Indexes and data records for Regional gravity observations on the UK mainland, Northern Ireland, offshore islands, tidal estuaries and seabed. Records include station identities, position, gravity reading and reduced gravity values. Most of the surveys were carried out by the BGS but the database includes data originally acquired by other organisations and subsequently given to the BGS to be managed as part of the national archive. Complete coverage of the UK mainland with a station density of 1-2 stations per square kilometre.
This dataset contains the location details of Type A and Type B Private Water Supplies known of by Highland Council within The Highland Council Area. There are likely to be private water supplies that the council has not been notified of and so are not yet recorded in this dataset but they will be added when the council is made aware of them.
The index shows the availability of county series geological maps, 1:10560 scale. The maps themselves were produced on OS County Series sheets between approximately 1860 and 1960. The list indicates whether the map has been revised or re-surveyed and gives details of any later versions that have been produced. It is advisable to discuss your requirements before ordering or travelling to view these maps.
Catchment Areas for Denominational Primary Schools in Aberdeen
This layer of the map based index (GeoIndex) shows the path the survey ship took whilst undertaking the ship gravity, magnetic and bathymetry survey. This index is based on data from approximately 350,000 line kilometres of multi-instrument geophysical survey lines. The data itself includes seismic, sonar, magnetic, gravity, echo sounder, multibeam bathymetry and navigation data, both in digital and analogue format. The data were primarily collected by BGS and the collection also includes additional third party data.
Community Councils are bodies that play a vital role in representing the views of the community to local authorities and other public bodies. Their term of office is 3 years. They have no executive powers but are statutory consultees on planning and licensing matters.
An index to over 600 ground geophysical surveys carried out in the UK for a variety of projects. A large number of these surveys were done in conjunction with the DTI Mineral Reconnaissance Programme in the 1970's and 80's, and many others were carried out at the request of BGS field mapping groups. Information held describes the survey objective, location of measurements, geophysical methods and equipment used, reports and publications, storage locations of data and results (for analogue and digital data), dates and personnel. There are two datasets; one shows the outline of the survey areas, and the other shows the actual survey lines within each area.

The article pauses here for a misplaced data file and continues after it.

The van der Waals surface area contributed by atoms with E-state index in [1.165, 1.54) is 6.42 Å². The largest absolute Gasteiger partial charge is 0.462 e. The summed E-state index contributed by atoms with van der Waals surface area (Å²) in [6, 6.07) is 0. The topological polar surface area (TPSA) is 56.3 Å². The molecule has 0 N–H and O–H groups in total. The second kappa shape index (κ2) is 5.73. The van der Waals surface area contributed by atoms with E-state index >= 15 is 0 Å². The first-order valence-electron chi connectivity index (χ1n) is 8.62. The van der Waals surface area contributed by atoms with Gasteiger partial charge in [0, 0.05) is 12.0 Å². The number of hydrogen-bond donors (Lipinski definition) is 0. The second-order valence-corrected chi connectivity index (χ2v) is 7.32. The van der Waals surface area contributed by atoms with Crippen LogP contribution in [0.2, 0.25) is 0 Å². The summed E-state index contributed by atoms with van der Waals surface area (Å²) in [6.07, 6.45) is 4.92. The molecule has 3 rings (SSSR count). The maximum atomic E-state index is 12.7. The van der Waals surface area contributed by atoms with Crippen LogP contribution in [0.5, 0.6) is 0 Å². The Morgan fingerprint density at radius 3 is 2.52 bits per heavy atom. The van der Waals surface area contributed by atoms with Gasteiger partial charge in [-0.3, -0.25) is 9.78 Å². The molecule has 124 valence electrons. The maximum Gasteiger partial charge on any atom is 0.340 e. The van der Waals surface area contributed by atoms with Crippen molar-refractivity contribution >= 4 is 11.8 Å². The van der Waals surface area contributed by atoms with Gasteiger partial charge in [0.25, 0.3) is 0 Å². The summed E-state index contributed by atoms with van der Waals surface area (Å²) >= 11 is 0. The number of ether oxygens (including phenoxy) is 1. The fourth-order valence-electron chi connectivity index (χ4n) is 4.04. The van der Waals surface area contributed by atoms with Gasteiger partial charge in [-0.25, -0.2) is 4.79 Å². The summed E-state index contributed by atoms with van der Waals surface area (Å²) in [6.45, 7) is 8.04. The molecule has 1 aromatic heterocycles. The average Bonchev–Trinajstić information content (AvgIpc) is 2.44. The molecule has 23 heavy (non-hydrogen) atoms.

The map based index includes outlines for some 8,000 opencast coal prospecting sites dating from the 1940s until the mid 1990s. The index leads to information on the records of some 1 million boreholes (additional to those shown in the Borehole Records layer) drilled during site exploration and also the accompanying plans and other data, all filed in 3,618 boxes. The sites include those that have been drilled and not worked and also those that have been exploited. The original data, hardcopy maps, were received from the Coal Authority in 2001.
Data identifying landscape areas (shown as polygons) attributed with geological names and rock type descriptions. The scale of the data is 1:625 000 scale providing a simplified interpretation of the geology. Onshore coverage is provided for all of England, Wales, Scotland, the Isle of Man and Northern Ireland. Bedrock geology describes the main mass of solid rocks forming the earth's crust. Bedrock is present everywhere, whether exposed at surface in outcrops or concealed beneath superficial deposits or water bodies. The bedrock geology of the UK is very diverse and includes three broad classes based on their mode of origin: igneous, metamorphic and sedimentary. The data includes attribution to identify each rock type (in varying levels of detail) as described in the BGS Rock Classification Scheme (volumes 1-3 ). The bedrock has formed over long periods of geological time, from the Archean eon some 7500 million years ago, to the relatively young Pliocene, 58 million years ago. The age of the rocks is identified in the data through their BGS lexicon name (published for each deposit at the time of the original survey or subsequent digital data creation). For stratified rocks i.e. arranged in sequence, this will usually be of a lithostratigraphic type. Other rock types for example intrusive igneous bodies will be of a lithodemic type. More information on the formal naming of UK rocks is available in the BGS Lexicon of Named Rock Units. Geological names are based on the lithostratigraphic or lithodemic hierarchy. The lithostratigraphic scheme arranges rock bodies into units based on rock-type and geological time of formation. Where rock-types do not fit into the lithostratigraphic scheme, for example intrusive, deformed rocks subjected to heat and pressure resulting in new or changed rock types; then their classification is based on their rock-type or lithological composition using visible features such as texture, structure, mineralogy. The data are available in vector format (containing the geometry of each feature linked to a database record describing their attributes) as ESRI shapefiles and are delivered free of charge under the terms of the Open Government Licence.
This service is an INSPIRE download WFS service, providing UK onshore bedrock geological data at 1:625 000 scale. This map data is collected as part of an ongoing BGS project: Digital Geological Map of Great Britain (DiGMapGB). GeoServer software is used to provide this WFS service. This service is delivering MappedFeatures specified by GeologicUnits, the geological history of which is recorded by GeologicEvents.